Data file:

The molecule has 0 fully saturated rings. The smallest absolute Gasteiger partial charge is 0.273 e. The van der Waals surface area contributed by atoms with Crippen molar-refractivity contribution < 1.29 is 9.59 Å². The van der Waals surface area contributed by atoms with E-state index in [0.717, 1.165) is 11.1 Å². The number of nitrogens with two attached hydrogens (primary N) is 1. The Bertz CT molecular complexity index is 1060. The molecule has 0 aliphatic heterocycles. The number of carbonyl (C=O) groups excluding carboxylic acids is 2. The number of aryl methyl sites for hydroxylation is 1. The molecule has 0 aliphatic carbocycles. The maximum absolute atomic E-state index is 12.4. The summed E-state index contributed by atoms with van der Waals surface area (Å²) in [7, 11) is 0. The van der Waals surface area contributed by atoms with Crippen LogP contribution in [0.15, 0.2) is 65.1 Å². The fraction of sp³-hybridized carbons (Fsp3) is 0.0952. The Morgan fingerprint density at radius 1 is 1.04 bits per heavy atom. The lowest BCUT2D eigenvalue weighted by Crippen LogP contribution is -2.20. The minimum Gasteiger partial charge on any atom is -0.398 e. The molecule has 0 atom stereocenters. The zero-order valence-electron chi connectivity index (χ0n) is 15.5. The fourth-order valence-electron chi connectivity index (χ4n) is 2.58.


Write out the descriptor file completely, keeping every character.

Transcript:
The molecule has 0 fully saturated rings. The smallest absolute Gasteiger partial charge is 0.273 e. The van der Waals surface area contributed by atoms with Crippen molar-refractivity contribution < 1.29 is 9.59 Å². The van der Waals surface area contributed by atoms with E-state index in [0.717, 1.165) is 11.1 Å². The number of nitrogens with two attached hydrogens (primary N) is 1. The Bertz CT molecular complexity index is 1060. The molecule has 0 aliphatic heterocycles. The number of carbonyl (C=O) groups excluding carboxylic acids is 2. The number of aryl methyl sites for hydroxylation is 1. The molecule has 0 aliphatic carbocycles. The maximum absolute atomic E-state index is 12.4. The summed E-state index contributed by atoms with van der Waals surface area (Å²) in [7, 11) is 0. The van der Waals surface area contributed by atoms with Crippen LogP contribution in [0.15, 0.2) is 65.1 Å². The fraction of sp³-hybridized carbons (Fsp3) is 0.0952. The Morgan fingerprint density at radius 1 is 1.04 bits per heavy atom. The lowest BCUT2D eigenvalue weighted by Crippen LogP contribution is -2.20. The minimum Gasteiger partial charge on any atom is -0.398 e. The molecule has 0 atom stereocenters. The zero-order valence-electron chi connectivity index (χ0n) is 15.5. The fourth-order valence-electron chi connectivity index (χ4n) is 2.58.